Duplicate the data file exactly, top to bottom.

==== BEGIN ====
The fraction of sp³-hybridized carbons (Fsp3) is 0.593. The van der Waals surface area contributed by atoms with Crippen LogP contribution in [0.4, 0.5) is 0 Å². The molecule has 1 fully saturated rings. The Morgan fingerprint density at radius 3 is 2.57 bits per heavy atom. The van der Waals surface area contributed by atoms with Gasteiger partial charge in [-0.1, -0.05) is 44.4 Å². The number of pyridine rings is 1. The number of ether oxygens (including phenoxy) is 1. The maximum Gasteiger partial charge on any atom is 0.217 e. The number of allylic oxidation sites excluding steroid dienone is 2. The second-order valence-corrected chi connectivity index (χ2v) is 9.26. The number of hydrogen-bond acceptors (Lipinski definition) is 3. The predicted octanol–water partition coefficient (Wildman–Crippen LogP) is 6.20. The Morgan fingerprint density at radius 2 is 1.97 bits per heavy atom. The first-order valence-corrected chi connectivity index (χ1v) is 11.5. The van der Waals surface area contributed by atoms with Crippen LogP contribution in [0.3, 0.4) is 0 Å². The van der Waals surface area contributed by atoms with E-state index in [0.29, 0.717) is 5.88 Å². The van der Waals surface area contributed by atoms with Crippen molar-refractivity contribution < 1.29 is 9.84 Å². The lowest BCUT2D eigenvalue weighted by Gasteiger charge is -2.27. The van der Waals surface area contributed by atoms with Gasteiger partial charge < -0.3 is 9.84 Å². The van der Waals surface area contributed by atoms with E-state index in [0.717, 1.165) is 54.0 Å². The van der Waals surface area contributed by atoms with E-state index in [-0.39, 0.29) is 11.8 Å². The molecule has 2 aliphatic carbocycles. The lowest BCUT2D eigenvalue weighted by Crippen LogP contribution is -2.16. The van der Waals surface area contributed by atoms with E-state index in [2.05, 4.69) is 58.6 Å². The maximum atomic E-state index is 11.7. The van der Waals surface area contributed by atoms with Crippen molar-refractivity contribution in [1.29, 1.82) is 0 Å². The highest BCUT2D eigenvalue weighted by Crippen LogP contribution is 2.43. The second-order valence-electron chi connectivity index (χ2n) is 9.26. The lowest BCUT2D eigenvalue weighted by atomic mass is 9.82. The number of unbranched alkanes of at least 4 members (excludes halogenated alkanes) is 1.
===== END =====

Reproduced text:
The fraction of sp³-hybridized carbons (Fsp3) is 0.593. The van der Waals surface area contributed by atoms with Crippen LogP contribution in [0.4, 0.5) is 0 Å². The molecule has 1 fully saturated rings. The Morgan fingerprint density at radius 3 is 2.57 bits per heavy atom. The van der Waals surface area contributed by atoms with Gasteiger partial charge in [-0.1, -0.05) is 44.4 Å². The number of pyridine rings is 1. The number of ether oxygens (including phenoxy) is 1. The maximum Gasteiger partial charge on any atom is 0.217 e. The number of allylic oxidation sites excluding steroid dienone is 2. The second-order valence-corrected chi connectivity index (χ2v) is 9.26. The number of hydrogen-bond acceptors (Lipinski definition) is 3. The predicted octanol–water partition coefficient (Wildman–Crippen LogP) is 6.20. The Morgan fingerprint density at radius 2 is 1.97 bits per heavy atom. The first-order valence-corrected chi connectivity index (χ1v) is 11.5. The van der Waals surface area contributed by atoms with Crippen LogP contribution in [0.3, 0.4) is 0 Å². The van der Waals surface area contributed by atoms with E-state index in [0.29, 0.717) is 5.88 Å². The van der Waals surface area contributed by atoms with Crippen molar-refractivity contribution < 1.29 is 9.84 Å². The lowest BCUT2D eigenvalue weighted by Gasteiger charge is -2.27. The van der Waals surface area contributed by atoms with Gasteiger partial charge < -0.3 is 9.84 Å². The van der Waals surface area contributed by atoms with E-state index in [0.717, 1.165) is 54.0 Å². The van der Waals surface area contributed by atoms with E-state index in [-0.39, 0.29) is 11.8 Å². The molecule has 2 aliphatic carbocycles. The lowest BCUT2D eigenvalue weighted by Crippen LogP contribution is -2.16. The van der Waals surface area contributed by atoms with E-state index in [2.05, 4.69) is 58.6 Å². The maximum atomic E-state index is 11.7. The van der Waals surface area contributed by atoms with Crippen molar-refractivity contribution in [1.29, 1.82) is 0 Å². The highest BCUT2D eigenvalue weighted by Crippen LogP contribution is 2.43. The second-order valence-electron chi connectivity index (χ2n) is 9.26. The lowest BCUT2D eigenvalue weighted by atomic mass is 9.82. The number of unbranched alkanes of at least 4 members (excludes halogenated alkanes) is 1.